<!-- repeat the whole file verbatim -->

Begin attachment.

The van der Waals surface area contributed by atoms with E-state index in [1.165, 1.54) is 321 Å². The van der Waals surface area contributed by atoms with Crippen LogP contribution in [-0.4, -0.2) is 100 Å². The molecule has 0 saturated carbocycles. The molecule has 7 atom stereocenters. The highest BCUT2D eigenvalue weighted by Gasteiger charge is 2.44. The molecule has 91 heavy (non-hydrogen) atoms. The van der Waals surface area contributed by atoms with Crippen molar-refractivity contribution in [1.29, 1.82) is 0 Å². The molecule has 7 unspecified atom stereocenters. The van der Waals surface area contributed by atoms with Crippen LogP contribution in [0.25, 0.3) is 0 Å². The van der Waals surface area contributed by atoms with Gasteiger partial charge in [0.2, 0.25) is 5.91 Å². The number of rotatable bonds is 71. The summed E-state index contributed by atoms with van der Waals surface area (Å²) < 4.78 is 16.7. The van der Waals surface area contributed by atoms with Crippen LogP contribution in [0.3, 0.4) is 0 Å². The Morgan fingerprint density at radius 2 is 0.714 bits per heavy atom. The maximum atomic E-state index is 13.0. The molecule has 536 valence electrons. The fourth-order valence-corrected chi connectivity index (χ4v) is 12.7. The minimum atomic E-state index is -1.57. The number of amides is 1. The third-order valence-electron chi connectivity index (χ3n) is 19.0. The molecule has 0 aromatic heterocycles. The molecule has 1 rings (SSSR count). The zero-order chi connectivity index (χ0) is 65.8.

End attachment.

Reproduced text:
The van der Waals surface area contributed by atoms with E-state index in [1.165, 1.54) is 321 Å². The van der Waals surface area contributed by atoms with Crippen LogP contribution in [-0.4, -0.2) is 100 Å². The molecule has 0 saturated carbocycles. The molecule has 7 atom stereocenters. The highest BCUT2D eigenvalue weighted by Gasteiger charge is 2.44. The molecule has 91 heavy (non-hydrogen) atoms. The van der Waals surface area contributed by atoms with Crippen molar-refractivity contribution in [1.29, 1.82) is 0 Å². The molecule has 7 unspecified atom stereocenters. The van der Waals surface area contributed by atoms with Crippen LogP contribution in [0.25, 0.3) is 0 Å². The van der Waals surface area contributed by atoms with Gasteiger partial charge in [0.2, 0.25) is 5.91 Å². The number of rotatable bonds is 71. The summed E-state index contributed by atoms with van der Waals surface area (Å²) < 4.78 is 16.7. The van der Waals surface area contributed by atoms with Crippen LogP contribution in [0.3, 0.4) is 0 Å². The Morgan fingerprint density at radius 2 is 0.714 bits per heavy atom. The maximum atomic E-state index is 13.0. The molecule has 536 valence electrons. The fourth-order valence-corrected chi connectivity index (χ4v) is 12.7. The minimum atomic E-state index is -1.57. The number of amides is 1. The third-order valence-electron chi connectivity index (χ3n) is 19.0. The molecule has 0 aromatic heterocycles. The molecule has 1 rings (SSSR count). The zero-order chi connectivity index (χ0) is 65.8.